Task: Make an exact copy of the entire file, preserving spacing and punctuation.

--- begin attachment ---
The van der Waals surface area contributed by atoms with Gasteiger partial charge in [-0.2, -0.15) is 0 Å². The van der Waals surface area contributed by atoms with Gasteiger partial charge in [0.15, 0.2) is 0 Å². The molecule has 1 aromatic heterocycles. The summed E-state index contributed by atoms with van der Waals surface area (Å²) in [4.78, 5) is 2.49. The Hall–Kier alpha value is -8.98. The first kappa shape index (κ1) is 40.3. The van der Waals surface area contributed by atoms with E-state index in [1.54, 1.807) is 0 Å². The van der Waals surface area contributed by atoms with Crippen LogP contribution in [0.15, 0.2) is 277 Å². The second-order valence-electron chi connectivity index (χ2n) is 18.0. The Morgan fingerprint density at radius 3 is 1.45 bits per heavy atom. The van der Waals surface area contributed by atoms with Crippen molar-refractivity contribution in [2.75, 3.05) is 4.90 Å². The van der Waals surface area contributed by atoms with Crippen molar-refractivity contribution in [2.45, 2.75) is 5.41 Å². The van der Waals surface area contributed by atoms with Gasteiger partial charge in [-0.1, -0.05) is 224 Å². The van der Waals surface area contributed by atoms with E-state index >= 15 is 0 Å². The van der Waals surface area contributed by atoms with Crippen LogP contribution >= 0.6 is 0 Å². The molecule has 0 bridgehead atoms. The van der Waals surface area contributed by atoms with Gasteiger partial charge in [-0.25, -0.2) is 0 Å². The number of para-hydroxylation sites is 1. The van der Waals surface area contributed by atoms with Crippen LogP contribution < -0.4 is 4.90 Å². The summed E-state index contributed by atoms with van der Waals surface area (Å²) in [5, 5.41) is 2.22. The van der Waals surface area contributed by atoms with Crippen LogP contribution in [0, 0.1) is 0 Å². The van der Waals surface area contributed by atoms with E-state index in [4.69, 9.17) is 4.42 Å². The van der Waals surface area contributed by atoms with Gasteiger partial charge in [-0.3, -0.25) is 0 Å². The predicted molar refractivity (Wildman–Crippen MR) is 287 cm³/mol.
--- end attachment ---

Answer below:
The van der Waals surface area contributed by atoms with Gasteiger partial charge in [-0.2, -0.15) is 0 Å². The van der Waals surface area contributed by atoms with Gasteiger partial charge in [0.15, 0.2) is 0 Å². The molecule has 1 aromatic heterocycles. The summed E-state index contributed by atoms with van der Waals surface area (Å²) in [4.78, 5) is 2.49. The Hall–Kier alpha value is -8.98. The first kappa shape index (κ1) is 40.3. The van der Waals surface area contributed by atoms with E-state index in [1.54, 1.807) is 0 Å². The van der Waals surface area contributed by atoms with Crippen LogP contribution in [0.15, 0.2) is 277 Å². The second-order valence-electron chi connectivity index (χ2n) is 18.0. The Morgan fingerprint density at radius 3 is 1.45 bits per heavy atom. The van der Waals surface area contributed by atoms with Crippen molar-refractivity contribution in [2.75, 3.05) is 4.90 Å². The van der Waals surface area contributed by atoms with Crippen molar-refractivity contribution in [2.45, 2.75) is 5.41 Å². The van der Waals surface area contributed by atoms with Gasteiger partial charge in [-0.1, -0.05) is 224 Å². The van der Waals surface area contributed by atoms with E-state index >= 15 is 0 Å². The van der Waals surface area contributed by atoms with Crippen LogP contribution >= 0.6 is 0 Å². The molecule has 0 bridgehead atoms. The van der Waals surface area contributed by atoms with Gasteiger partial charge in [-0.25, -0.2) is 0 Å². The number of para-hydroxylation sites is 1. The van der Waals surface area contributed by atoms with Crippen LogP contribution < -0.4 is 4.90 Å². The summed E-state index contributed by atoms with van der Waals surface area (Å²) in [5, 5.41) is 2.22. The van der Waals surface area contributed by atoms with Crippen LogP contribution in [0, 0.1) is 0 Å². The van der Waals surface area contributed by atoms with E-state index in [4.69, 9.17) is 4.42 Å². The van der Waals surface area contributed by atoms with Gasteiger partial charge in [-0.3, -0.25) is 0 Å². The predicted molar refractivity (Wildman–Crippen MR) is 287 cm³/mol.